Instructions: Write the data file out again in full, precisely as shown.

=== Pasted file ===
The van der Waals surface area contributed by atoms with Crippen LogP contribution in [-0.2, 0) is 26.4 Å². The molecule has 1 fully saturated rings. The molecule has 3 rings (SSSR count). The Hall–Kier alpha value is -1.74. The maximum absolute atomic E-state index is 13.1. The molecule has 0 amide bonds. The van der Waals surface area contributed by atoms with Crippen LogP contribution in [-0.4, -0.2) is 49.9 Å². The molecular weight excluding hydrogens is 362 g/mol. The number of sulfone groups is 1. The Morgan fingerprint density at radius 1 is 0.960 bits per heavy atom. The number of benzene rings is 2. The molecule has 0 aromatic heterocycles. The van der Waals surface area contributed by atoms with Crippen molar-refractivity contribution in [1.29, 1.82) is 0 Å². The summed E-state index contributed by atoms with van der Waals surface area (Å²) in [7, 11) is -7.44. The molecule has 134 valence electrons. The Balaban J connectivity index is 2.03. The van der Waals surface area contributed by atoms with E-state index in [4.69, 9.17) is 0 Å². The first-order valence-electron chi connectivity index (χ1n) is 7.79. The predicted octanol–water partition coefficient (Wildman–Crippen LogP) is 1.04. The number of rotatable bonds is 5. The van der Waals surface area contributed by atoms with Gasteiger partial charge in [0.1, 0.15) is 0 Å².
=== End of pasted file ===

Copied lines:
The van der Waals surface area contributed by atoms with Crippen LogP contribution in [-0.2, 0) is 26.4 Å². The molecule has 1 fully saturated rings. The molecule has 3 rings (SSSR count). The Hall–Kier alpha value is -1.74. The maximum absolute atomic E-state index is 13.1. The molecule has 0 amide bonds. The van der Waals surface area contributed by atoms with Crippen LogP contribution in [-0.4, -0.2) is 49.9 Å². The molecular weight excluding hydrogens is 362 g/mol. The number of sulfone groups is 1. The Morgan fingerprint density at radius 1 is 0.960 bits per heavy atom. The number of benzene rings is 2. The molecule has 0 aromatic heterocycles. The van der Waals surface area contributed by atoms with Crippen molar-refractivity contribution in [1.29, 1.82) is 0 Å². The summed E-state index contributed by atoms with van der Waals surface area (Å²) in [7, 11) is -7.44. The molecule has 134 valence electrons. The Balaban J connectivity index is 2.03. The van der Waals surface area contributed by atoms with E-state index in [4.69, 9.17) is 0 Å². The first-order valence-electron chi connectivity index (χ1n) is 7.79. The predicted octanol–water partition coefficient (Wildman–Crippen LogP) is 1.04. The number of rotatable bonds is 5. The van der Waals surface area contributed by atoms with Gasteiger partial charge in [0.1, 0.15) is 0 Å².